10 To visualize the estimated surface, open up ArcView and add the Kjuvgrid0 theme. You must use the legend editor to turn this into a meaningful grid map. In ArcView (use similar commands in other GIS software) select Graduated Color as the legend type and use Z as the Calculation Field. For now, you can keep the default Natural Breaks classification (you can experiment with different types of classifications later). The resulting grid map will be as in Figure 15, with the original point pattern superimposed. If you are familiar with ESRI s Spatial Analyst extension, you can convert the polygon grid shape file to Spatial Analysts s grid format and then use the Surface analysis functionality to superimpose contour lines on the density surface. For example, Figure 16 is the result of such an operation, with the extent of the grid and contour themes set to the extent of juvenile.shp, and with as the contour step. 2 Note how the normal kernel density tends to smooth the surface and remove a lot of the underlying detail in the original pattern. Experiment with changing some of the parameters, such as the kernel bandwidth. Figure 15. Normal kernel density. 2 The steps involved in obtaining this result are as follows, illustrated for ArcView (they are slightly different in ArcGIS). First, make sure the Spatial Analyst extension has been activated. With the grid polygon theme active, select Theme > Convert to Grid, set the extent to that of juvenile.shp, the number of rows, columns to 100, and Z as the field for the grid values. Add the new grid theme to a View (make sure to set the input file type to grid instead of Feature) and then select Surface > Create Contours. Set the interval to and you should see the same result as in Figure 16. Make sure to use the legend editor to turn the contour theme into a graduated color with contour as the variable. 10

11 Figure 16. Normal density kernel with contour lines. Figure 17. Triangular kernel density. 11

12 The kernel density results are very sensitive to the choice of kernel model and settings. To illustrate this, consider a Triangular kernel with the same settings as for the Normal (25 points cutoff for the Adaptive bandwidth). The result is as in Figure 17, which is much spikier and focuses on several hot spots rather than the central tendency reflected in Figures Experiment with different settings, for example, changing the bandwidth to 50. The kernel densities differ with respect to how steep the cutoff is and how smooth the resulting surface will be. Some trial and error will start to show some persistent patterns in the data, suggesting potential clusters or hot spots. Practice Use the Pittburgh homicide file to construct a normal and triangular (or other type) kernel density surface. If you are comfortable with the Spatial Analyst, display the surfaces as isoline maps (contour maps). If you have created separate shape files for 93 and 94, you can compare the clusters and hot spots suggested by the kernel densities between the two years. You can also create different shape files using the other variables to distinguish between point patterns, such as gang-related vs. non gang-related, or using guns vs. not using guns. Nearest Neighbor distance statistic In order to more formally assess the extent to which a point pattern shows clustering or dispersion, two main classes of techniques can be applied. The first uses the magnitude and/or distribution of inter-point distances, or the distances between the points and reference locations as an indicator (distance based tests). The second set of methods uses the number of points within a given area as the basis for test statistics (quadrat counts). The simplest of the distance based statistics uses the distribution of the distance to the nearest neighbor as a measure. If this distance tends to be smaller than what it would be under complete spatial randomness, this suggests clustering. If, on the other hand, it tends to be larger, then dispersion is the suggested alternative. A Nearest Neighbor statistic is implemented in CrimeStat in the Distance Analysis tab of Spatial Description. Make sure you have the juvenile.shp file as the primary file with the proper coordinates and projection set. You do not need the Reference File for these calculations. In the Distance Analysis dialog, check the box next to Nearest Neighbor Analysis (Nna) and leave the defaults to their settings, as in Figure 18. Figure 18. Nearest Neighbor analysis setup. 12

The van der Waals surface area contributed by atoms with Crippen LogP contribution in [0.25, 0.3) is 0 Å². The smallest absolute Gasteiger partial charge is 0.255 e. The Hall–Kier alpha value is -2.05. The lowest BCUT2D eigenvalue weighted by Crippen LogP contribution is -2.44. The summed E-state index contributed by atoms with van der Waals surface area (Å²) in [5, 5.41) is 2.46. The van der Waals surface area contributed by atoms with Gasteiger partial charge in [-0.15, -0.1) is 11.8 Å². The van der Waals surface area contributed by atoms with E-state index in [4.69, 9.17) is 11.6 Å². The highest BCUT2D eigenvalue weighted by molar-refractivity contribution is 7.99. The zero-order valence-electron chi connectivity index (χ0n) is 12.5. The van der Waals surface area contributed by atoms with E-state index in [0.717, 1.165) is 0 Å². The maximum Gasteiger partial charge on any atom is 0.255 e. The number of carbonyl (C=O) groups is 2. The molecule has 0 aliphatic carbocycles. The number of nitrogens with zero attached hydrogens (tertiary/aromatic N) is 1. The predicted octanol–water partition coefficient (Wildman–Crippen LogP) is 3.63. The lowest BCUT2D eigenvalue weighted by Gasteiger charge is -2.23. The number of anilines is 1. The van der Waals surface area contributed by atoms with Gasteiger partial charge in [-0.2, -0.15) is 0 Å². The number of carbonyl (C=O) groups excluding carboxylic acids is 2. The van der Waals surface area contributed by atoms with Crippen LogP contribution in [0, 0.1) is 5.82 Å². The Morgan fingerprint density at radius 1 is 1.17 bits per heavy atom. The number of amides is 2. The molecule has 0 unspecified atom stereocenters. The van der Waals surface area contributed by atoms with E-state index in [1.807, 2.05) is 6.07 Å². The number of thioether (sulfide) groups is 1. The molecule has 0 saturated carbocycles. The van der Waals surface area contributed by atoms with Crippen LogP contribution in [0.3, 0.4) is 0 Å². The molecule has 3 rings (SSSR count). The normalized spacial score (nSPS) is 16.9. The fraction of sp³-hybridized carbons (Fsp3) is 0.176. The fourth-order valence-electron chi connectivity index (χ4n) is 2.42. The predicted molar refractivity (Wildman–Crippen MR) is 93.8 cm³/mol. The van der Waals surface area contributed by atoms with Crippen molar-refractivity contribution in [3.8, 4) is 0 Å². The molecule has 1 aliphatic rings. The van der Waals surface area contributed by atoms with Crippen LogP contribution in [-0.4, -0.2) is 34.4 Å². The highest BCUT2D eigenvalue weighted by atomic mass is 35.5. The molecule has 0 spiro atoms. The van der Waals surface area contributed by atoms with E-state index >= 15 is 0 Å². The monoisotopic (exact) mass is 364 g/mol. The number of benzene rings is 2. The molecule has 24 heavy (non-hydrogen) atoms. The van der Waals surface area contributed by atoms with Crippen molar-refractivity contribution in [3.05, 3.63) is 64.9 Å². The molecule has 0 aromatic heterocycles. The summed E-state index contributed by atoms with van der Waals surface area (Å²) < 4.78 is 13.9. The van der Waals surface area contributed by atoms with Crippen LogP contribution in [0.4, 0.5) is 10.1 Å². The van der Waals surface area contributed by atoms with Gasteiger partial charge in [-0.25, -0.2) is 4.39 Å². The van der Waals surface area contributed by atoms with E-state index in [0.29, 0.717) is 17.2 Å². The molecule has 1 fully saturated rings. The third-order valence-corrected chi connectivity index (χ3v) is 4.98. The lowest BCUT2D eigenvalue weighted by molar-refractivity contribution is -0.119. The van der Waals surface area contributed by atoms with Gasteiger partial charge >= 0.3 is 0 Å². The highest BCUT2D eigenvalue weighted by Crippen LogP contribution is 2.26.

13 Click on the Compute button to carry out the analysis. The result window will contain the summary statistics. You can save these to a text file, the contents of which are as in Figure 19. Note that it does not make much sense to save the results to a dbf file, since only the summary distance statistic will be saved, not the full distribution of nearest neighbor distances. The results yield a Nearest Neighbor Index of , which is obtained by taking the ratio of the observed mean nearest neighbor distance to the mean random distance. The value less than 1 suggests clustering. A test statistic can be constructed by taking the difference between the observed and random mean nearest neighbor distance and standardizing by the standard error. The resulting Z-value of is well above the usual critical values, suggesting significant clustering. However, these tests have to be interpreted with some caution. Also, there are many nearest neighbor based statistics, and they don t necessarily lead to the same conclusion. You can assess the sensitivity of the results to a number of settings, such as the use of border corrections. 3 Practice Compute the nearest neighbor index to assess the extent of clustering of the Pittsburgh homicide point pattern. Compare the results for the two periods combined and for each time period separately. Also compare the findings for different types of crimes (guns or not, gangs or not). Try different border corrections to assess the sensitivity of the results. Figure 19. Results of nearest neighbor analysis. 3 Note that in order to use the Manhattan distance (linear nearest neighbor index) feature, you must specify the total length of the street network, which is not available for the Juvenile or Pittsburgh data sets. 13